Enzo & Nio drive home a point. (photo © Jaime Rojo)

Bast goes over himself again. (photo © Jaime Rojo)

Astrodub (photo © Jaime Rojo)

Edapt (photo © Jaime Rojo)

Artist Unknown (photo © Jaime Rojo)

Untitled. Park Slope 2012 (photo © Jaime Rojo)

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Please note: All content including images and text are © BrooklynStreetArt.com, unless otherwise noted. We like sharing BSA content for non-commercial purposes as long as you credit the photographer(s) and BSA, include a link to the original article URL and do not remove the photographer’s name from the .jpg file. Otherwise, please refrain from re-posting. Thanks!

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Fun Friday 12.07.12

Happy Friday! Wipe that stain off your shirt from last nights office holiday party and brush your teeth and get to work so you can be a zombie all day. For our part –  it’s time for a little Street Art roundup of some things that you might like.

1. Miami in The House All Weekend
2. “Deck the Walls” at Stolen Space (London)
3. “Rinse & Repeat” Group Show at Ambush (Sydney, Australia)
4. Skewville in France, Quel Surprise! (Lille, France)
5. Jaye Moon at Paik Hae Young (Seoul)
6. “Sowing The Seeds of Love” – Just Seeds Group Show Friday (Manhattan)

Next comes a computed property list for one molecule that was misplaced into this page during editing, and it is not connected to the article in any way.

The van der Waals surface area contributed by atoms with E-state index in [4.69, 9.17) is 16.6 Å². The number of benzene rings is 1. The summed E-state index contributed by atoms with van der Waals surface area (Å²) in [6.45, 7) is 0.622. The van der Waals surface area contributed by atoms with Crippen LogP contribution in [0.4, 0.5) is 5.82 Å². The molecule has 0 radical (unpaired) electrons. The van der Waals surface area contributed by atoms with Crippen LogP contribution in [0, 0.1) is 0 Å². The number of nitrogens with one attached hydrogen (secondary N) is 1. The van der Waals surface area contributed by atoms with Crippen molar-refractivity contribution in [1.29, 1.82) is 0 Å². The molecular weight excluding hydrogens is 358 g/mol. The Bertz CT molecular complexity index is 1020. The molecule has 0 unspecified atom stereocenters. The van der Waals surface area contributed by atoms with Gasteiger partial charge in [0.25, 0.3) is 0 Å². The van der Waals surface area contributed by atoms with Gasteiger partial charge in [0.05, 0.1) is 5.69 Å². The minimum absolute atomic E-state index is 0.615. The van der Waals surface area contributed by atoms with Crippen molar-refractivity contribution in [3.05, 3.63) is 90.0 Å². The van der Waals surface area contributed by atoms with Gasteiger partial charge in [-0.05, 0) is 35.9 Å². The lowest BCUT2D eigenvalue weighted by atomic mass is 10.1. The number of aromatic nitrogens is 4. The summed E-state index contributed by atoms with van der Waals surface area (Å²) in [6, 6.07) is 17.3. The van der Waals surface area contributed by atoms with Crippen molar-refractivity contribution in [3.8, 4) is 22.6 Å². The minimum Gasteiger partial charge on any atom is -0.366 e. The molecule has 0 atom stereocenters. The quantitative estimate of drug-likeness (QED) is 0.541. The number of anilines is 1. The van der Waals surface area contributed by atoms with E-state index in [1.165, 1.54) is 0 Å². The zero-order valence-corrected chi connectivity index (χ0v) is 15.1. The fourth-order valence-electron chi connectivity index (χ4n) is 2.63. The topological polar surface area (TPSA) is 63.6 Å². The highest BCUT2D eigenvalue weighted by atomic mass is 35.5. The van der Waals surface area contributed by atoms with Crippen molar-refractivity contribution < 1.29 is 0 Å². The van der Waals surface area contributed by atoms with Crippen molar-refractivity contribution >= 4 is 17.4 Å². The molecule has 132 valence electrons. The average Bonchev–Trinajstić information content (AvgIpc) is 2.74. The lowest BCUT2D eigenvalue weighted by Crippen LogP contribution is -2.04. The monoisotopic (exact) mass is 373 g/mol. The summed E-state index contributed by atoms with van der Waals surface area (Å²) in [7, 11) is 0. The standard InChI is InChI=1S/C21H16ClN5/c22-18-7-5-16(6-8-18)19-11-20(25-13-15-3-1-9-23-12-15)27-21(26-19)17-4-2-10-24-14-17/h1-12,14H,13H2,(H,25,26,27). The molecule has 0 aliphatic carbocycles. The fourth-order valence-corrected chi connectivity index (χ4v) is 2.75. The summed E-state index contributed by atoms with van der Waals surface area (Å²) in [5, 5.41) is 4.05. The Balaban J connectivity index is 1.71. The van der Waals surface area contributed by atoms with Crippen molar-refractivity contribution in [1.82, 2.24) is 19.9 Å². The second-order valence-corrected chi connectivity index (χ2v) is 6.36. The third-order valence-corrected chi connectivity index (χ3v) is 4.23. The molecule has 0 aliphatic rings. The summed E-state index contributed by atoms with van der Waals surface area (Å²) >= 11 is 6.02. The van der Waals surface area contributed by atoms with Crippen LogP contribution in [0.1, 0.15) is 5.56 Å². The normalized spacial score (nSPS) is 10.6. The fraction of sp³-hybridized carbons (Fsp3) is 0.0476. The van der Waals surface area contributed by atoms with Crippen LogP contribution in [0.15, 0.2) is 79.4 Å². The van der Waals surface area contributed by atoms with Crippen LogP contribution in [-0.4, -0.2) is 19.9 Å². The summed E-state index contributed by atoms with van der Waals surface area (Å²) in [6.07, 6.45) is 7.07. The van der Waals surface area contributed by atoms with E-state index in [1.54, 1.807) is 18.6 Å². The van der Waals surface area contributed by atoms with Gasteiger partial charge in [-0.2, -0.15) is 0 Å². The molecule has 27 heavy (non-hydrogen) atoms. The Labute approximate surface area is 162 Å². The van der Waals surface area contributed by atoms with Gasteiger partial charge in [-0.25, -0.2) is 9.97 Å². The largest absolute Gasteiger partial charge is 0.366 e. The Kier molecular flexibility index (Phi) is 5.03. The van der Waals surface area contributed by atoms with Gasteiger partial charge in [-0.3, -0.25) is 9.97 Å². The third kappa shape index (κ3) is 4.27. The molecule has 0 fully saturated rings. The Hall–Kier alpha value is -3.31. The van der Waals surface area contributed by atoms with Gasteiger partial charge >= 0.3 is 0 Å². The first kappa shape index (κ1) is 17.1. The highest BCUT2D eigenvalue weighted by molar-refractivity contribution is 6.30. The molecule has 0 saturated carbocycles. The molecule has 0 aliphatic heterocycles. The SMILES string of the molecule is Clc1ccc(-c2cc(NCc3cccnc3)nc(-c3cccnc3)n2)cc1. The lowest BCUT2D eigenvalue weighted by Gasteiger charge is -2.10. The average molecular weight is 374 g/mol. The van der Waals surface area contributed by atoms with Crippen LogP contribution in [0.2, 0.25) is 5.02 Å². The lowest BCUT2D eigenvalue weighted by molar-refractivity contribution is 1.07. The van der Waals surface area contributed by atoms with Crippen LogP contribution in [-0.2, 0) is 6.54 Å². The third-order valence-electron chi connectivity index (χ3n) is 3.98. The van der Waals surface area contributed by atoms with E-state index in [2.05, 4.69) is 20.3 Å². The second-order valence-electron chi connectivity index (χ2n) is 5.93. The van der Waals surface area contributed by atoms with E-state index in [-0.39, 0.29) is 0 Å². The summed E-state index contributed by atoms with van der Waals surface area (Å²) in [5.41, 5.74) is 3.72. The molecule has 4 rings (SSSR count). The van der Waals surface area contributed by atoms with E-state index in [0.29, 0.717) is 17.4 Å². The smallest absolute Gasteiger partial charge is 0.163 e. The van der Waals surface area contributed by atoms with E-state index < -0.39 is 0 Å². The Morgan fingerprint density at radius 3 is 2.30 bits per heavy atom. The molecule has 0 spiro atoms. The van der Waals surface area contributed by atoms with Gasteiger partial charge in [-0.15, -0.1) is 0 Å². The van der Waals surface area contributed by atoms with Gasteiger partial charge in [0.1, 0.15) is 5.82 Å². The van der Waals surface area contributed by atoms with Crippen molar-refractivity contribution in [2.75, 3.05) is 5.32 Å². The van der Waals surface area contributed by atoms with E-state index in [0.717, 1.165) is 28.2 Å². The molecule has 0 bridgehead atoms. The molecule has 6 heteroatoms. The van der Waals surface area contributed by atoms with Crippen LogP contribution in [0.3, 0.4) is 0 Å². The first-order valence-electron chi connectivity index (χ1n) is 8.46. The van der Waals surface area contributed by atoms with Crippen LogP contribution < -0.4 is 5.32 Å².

7. Icy & Sot at Nu Hotel (Brooklyn)
8. Zombie Nation – Ezra Eismont
9. Herakut The Giant Story Book Project (VIDEO)
10. SWOON’s Konbit Shelter – Art in the Streets – MOCAtv (VIDEO)

Miami in The House All Weekend

This weekend the fun is for Street Art in Miami and check out some of our recommendations (Best Miami Street Art: BSA Picks Awesomest for Basel ’12) for hoofing it around that we posted Wednesday. Tonight of course there are a number of grand opening parties/after parties (including Fountain), but really just being on the street is equally fun if not funner! Thanks for that adverb from 7 year old Darnell Wilsen of Brooklyn.

Dcypher, CBS and Supher wall. Wynwood Arts Disctrict 2011. (photo © Jaime Rojo)

Entes, Pesimo and Jade wall. Detail. Wynwood Arts District 2011. (photo © Jaime Rojo)

For a full listing of Art Fairs, Events and Street Murals click here and here.

But not all the fun is in Miami here are a few picks of what’s happening elsewhere in the world:

“Deck the Walls” at Stolen Space (London)

Greeting cards are a nice way to say Merry Christmas to Grandma, and for suburban white middle class families to distribute photos proving that their kids are not on drugs. This is Stolen Space Christmas Show celebrates greetings cards and holiday cheer with D*Face, Word to Mother, Will Barras and David Bray among others putting their own imprimatur on Christmas. Come on, Uncle Bert and Aunt Dolittle will be there, so comb your hair, put some shoes on and get out of the house!

D*Face on the Streets of Brooklyn. (photo © Jaime Rojo)

For further information regarding this show click here.

“Rinse & Repeat” Group Show at Ambush (Sydney, Australia)

With a collection of Australian Graffiti and Street Art Artists, “Rinse & Repeat” finds its inspiration by taking a look at the Old Masters and re-interpreting them with their own styles and techniques. An interesting proposition albeit fraught with risks – there are a few good ones here though that will delight your academic/street sensibilities. Included in the line up are: Adnate (AWOL Crew), Bridge Stehli, Cam Wall, Carl Steffan, Deams (AWOL Crew), Fintan Magee, Guido van Helten, Phibs, Shannon Crees,  Slicer (AWOL Crew) , Team and Teazer.